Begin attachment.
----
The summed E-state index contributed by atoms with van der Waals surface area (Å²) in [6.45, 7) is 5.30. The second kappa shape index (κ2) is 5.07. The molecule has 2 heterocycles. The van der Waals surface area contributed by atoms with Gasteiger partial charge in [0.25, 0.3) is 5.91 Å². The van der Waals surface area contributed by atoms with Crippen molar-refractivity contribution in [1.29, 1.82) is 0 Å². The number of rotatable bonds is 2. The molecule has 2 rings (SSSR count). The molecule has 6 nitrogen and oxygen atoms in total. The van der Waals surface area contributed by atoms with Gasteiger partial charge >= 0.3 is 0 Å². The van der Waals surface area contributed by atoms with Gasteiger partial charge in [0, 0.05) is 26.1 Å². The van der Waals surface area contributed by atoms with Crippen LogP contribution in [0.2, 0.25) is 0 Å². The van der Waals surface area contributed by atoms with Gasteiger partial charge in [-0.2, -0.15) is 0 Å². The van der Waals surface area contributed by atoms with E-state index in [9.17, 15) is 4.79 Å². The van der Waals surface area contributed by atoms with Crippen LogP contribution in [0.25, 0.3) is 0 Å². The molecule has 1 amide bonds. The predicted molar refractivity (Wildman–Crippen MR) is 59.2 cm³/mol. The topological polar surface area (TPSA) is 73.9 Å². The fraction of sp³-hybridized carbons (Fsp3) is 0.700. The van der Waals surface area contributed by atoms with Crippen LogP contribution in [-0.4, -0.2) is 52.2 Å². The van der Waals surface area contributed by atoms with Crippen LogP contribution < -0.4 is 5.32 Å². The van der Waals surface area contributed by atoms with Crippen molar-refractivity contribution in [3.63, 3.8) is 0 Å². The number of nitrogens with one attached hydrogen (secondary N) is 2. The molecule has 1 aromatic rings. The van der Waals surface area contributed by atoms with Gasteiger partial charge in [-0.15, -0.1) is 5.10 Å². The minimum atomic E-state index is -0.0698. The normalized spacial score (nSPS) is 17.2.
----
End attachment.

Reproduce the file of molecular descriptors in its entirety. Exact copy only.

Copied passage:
The summed E-state index contributed by atoms with van der Waals surface area (Å²) in [6.45, 7) is 5.30. The second kappa shape index (κ2) is 5.07. The molecule has 2 heterocycles. The van der Waals surface area contributed by atoms with Gasteiger partial charge in [0.25, 0.3) is 5.91 Å². The van der Waals surface area contributed by atoms with Crippen molar-refractivity contribution in [1.29, 1.82) is 0 Å². The number of rotatable bonds is 2. The molecule has 2 rings (SSSR count). The molecule has 6 nitrogen and oxygen atoms in total. The van der Waals surface area contributed by atoms with Gasteiger partial charge >= 0.3 is 0 Å². The van der Waals surface area contributed by atoms with Gasteiger partial charge in [0, 0.05) is 26.1 Å². The van der Waals surface area contributed by atoms with Crippen LogP contribution in [0.2, 0.25) is 0 Å². The van der Waals surface area contributed by atoms with Gasteiger partial charge in [-0.2, -0.15) is 0 Å². The van der Waals surface area contributed by atoms with E-state index in [9.17, 15) is 4.79 Å². The van der Waals surface area contributed by atoms with Crippen LogP contribution in [0.25, 0.3) is 0 Å². The molecule has 1 amide bonds. The predicted molar refractivity (Wildman–Crippen MR) is 59.2 cm³/mol. The topological polar surface area (TPSA) is 73.9 Å². The fraction of sp³-hybridized carbons (Fsp3) is 0.700. The van der Waals surface area contributed by atoms with Crippen LogP contribution in [-0.4, -0.2) is 52.2 Å². The van der Waals surface area contributed by atoms with Crippen LogP contribution < -0.4 is 5.32 Å². The van der Waals surface area contributed by atoms with Crippen molar-refractivity contribution in [3.63, 3.8) is 0 Å². The number of nitrogens with one attached hydrogen (secondary N) is 2. The molecule has 1 aromatic rings. The van der Waals surface area contributed by atoms with Gasteiger partial charge in [-0.15, -0.1) is 5.10 Å². The minimum atomic E-state index is -0.0698. The normalized spacial score (nSPS) is 17.2.